With the potential for exponential growth in COVID-19 cases, it became important to minimize the use of essential items, especially PPE given the reported shortages from major U.S. distributors.[3] This goal was first aided by decreasing to essential staffing only. The next consensus step was to secure the supply of PPE and define clear instructions for PPE usage based on patient and procedure status.[9,10] All health-care personnel were allotted one surgical mask every morning. They were instructed to wear them in all patient care areas, exchange them for a new one if theirs became soiled, and discard them at the end of shift. In addition, N95 respirator masks can be signed out from the department control desk for use on appropriate patients and procedures. These were expected to be utilized with reuse and/or extended use practices and turned in for decontamination under specific guidelines. A virtual refresher course was also provided to staff on how to properly don, doff, and dispose of PPE with additional links to related CDC resources.[14]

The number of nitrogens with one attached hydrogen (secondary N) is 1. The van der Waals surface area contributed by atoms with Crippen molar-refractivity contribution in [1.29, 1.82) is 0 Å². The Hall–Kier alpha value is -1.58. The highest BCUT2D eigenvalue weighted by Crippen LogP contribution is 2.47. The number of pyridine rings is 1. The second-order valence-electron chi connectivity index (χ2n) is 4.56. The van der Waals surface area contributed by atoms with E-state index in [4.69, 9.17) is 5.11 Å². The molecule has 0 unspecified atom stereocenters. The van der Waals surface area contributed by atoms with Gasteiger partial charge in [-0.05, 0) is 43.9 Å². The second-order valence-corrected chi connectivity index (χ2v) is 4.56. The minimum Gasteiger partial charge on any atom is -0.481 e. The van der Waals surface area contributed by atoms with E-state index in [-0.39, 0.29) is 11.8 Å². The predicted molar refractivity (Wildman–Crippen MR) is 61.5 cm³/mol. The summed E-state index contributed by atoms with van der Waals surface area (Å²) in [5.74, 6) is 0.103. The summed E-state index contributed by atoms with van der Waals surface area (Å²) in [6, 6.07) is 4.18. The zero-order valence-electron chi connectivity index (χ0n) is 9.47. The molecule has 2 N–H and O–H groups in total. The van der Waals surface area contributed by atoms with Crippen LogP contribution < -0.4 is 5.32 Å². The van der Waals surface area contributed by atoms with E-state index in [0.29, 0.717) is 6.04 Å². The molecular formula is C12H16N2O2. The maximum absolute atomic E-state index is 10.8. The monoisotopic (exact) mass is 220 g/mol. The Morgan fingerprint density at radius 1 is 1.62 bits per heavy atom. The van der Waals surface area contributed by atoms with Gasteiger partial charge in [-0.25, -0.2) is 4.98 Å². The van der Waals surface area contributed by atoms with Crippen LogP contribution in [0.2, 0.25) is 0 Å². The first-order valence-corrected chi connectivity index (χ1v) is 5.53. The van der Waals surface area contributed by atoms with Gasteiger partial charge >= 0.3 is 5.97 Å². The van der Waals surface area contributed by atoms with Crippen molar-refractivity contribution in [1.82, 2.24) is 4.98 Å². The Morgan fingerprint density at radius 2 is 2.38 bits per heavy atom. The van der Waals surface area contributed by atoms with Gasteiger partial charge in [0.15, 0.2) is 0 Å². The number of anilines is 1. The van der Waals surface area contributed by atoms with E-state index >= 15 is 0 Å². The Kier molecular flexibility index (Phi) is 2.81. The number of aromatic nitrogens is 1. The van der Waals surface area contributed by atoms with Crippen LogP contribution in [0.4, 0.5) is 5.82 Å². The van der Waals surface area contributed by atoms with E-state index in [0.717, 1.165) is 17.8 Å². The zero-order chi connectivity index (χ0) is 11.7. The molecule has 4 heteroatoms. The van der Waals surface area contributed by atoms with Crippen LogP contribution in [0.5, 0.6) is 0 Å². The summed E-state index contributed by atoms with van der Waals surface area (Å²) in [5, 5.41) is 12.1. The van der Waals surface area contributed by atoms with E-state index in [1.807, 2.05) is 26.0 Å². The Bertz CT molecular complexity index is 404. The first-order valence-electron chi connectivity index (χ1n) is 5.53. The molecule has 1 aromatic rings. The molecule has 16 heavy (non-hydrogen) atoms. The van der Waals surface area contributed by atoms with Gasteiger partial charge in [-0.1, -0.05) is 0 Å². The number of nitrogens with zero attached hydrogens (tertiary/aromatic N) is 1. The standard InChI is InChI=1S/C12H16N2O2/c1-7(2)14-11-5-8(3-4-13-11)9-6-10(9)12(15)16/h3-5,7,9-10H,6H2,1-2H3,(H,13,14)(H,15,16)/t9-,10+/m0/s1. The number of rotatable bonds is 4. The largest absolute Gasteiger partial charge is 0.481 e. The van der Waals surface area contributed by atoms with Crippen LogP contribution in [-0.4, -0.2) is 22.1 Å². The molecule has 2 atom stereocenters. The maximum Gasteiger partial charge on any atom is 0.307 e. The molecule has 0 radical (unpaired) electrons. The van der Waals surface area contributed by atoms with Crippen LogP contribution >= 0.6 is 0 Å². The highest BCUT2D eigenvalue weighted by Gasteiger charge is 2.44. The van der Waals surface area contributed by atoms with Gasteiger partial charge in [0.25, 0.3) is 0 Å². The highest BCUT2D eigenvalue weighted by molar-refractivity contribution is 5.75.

N95 reuse describes the practice of using the same respirator for multiple patient encounters while storing in-between.[15] The CDC recommends storing them in breathable containers such as a paper bag or hanging and clearly identifying them in a dedicated storage area with enough space to avoid cross-contamination.[15,16] At our institution, we utilized a combination of takeout boxes and paper bags. To avoid touching the mask, the takeout box was held in front of one’s face and both straps were lifted up and over the outside of the box, suspending the mask, as shown in Figure 2. The box with the mask was then slipped into a labeled bag. Extended use of N95s describes the practice of using the same respirator for multiple patient encounters without removing in-between.[15] This is preferred over reuse because it involves less touching of the mask, decreasing the chance of contact transmission. When wearing an N95 during an encounter, it was also encouraged for staff to wear a surgical mask covering to prevent droplet spray contamination. Either at the end of the day, after an aerosol-generating procedure (AGP) in a COVID-19-positive patient or PUI, or once a mask became visibly soiled, the N95 was to be turned in for decontamination.